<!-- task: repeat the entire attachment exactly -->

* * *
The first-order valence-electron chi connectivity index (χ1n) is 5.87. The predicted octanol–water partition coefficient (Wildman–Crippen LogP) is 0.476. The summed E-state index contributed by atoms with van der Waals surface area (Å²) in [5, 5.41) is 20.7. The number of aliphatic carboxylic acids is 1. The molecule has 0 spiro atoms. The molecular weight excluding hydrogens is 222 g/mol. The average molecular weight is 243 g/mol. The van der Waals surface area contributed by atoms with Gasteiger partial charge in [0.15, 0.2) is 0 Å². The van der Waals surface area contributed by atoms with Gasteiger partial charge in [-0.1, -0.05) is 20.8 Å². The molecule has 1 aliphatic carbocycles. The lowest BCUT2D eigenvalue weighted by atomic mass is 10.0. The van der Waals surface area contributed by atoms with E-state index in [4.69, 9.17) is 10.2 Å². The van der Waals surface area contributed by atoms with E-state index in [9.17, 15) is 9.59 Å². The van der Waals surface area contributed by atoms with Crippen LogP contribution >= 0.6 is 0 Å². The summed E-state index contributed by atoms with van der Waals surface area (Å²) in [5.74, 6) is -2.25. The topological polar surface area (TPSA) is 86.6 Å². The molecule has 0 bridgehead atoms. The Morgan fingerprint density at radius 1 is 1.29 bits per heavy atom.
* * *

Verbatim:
The first-order valence-electron chi connectivity index (χ1n) is 5.87. The predicted octanol–water partition coefficient (Wildman–Crippen LogP) is 0.476. The summed E-state index contributed by atoms with van der Waals surface area (Å²) in [5, 5.41) is 20.7. The number of aliphatic carboxylic acids is 1. The molecule has 0 spiro atoms. The molecular weight excluding hydrogens is 222 g/mol. The average molecular weight is 243 g/mol. The van der Waals surface area contributed by atoms with Gasteiger partial charge in [0.15, 0.2) is 0 Å². The van der Waals surface area contributed by atoms with Gasteiger partial charge in [-0.1, -0.05) is 20.8 Å². The molecule has 1 aliphatic carbocycles. The lowest BCUT2D eigenvalue weighted by atomic mass is 10.0. The van der Waals surface area contributed by atoms with E-state index in [4.69, 9.17) is 10.2 Å². The van der Waals surface area contributed by atoms with E-state index in [9.17, 15) is 9.59 Å². The van der Waals surface area contributed by atoms with Crippen LogP contribution >= 0.6 is 0 Å². The summed E-state index contributed by atoms with van der Waals surface area (Å²) in [5.74, 6) is -2.25. The topological polar surface area (TPSA) is 86.6 Å². The molecule has 0 bridgehead atoms. The Morgan fingerprint density at radius 1 is 1.29 bits per heavy atom.